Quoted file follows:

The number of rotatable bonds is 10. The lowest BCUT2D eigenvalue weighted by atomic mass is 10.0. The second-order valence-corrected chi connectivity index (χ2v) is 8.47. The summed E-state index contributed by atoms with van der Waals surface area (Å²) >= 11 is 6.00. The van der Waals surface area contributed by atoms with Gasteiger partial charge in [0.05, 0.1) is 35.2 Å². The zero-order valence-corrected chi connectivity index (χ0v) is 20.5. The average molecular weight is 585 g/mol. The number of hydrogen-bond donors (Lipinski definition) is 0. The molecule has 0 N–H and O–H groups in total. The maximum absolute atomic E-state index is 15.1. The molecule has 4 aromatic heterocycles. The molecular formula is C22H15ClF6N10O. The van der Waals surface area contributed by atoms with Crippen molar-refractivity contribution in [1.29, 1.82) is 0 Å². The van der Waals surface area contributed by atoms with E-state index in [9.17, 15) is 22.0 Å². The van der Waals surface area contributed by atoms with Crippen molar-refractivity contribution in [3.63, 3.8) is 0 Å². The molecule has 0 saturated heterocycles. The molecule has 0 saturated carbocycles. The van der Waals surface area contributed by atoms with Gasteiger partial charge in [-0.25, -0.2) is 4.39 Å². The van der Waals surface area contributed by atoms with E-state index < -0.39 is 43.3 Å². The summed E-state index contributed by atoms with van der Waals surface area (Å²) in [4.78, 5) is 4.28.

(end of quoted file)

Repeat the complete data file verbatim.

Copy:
The number of rotatable bonds is 10. The lowest BCUT2D eigenvalue weighted by atomic mass is 10.0. The second-order valence-corrected chi connectivity index (χ2v) is 8.47. The summed E-state index contributed by atoms with van der Waals surface area (Å²) >= 11 is 6.00. The van der Waals surface area contributed by atoms with Gasteiger partial charge in [0.05, 0.1) is 35.2 Å². The zero-order valence-corrected chi connectivity index (χ0v) is 20.5. The average molecular weight is 585 g/mol. The number of hydrogen-bond donors (Lipinski definition) is 0. The molecule has 0 N–H and O–H groups in total. The maximum absolute atomic E-state index is 15.1. The molecule has 4 aromatic heterocycles. The molecular formula is C22H15ClF6N10O. The van der Waals surface area contributed by atoms with Crippen molar-refractivity contribution in [1.29, 1.82) is 0 Å². The van der Waals surface area contributed by atoms with E-state index in [9.17, 15) is 22.0 Å². The van der Waals surface area contributed by atoms with Crippen molar-refractivity contribution in [3.63, 3.8) is 0 Å². The molecule has 0 saturated heterocycles. The molecule has 0 saturated carbocycles. The van der Waals surface area contributed by atoms with Gasteiger partial charge in [-0.25, -0.2) is 4.39 Å². The van der Waals surface area contributed by atoms with E-state index < -0.39 is 43.3 Å². The summed E-state index contributed by atoms with van der Waals surface area (Å²) in [4.78, 5) is 4.28.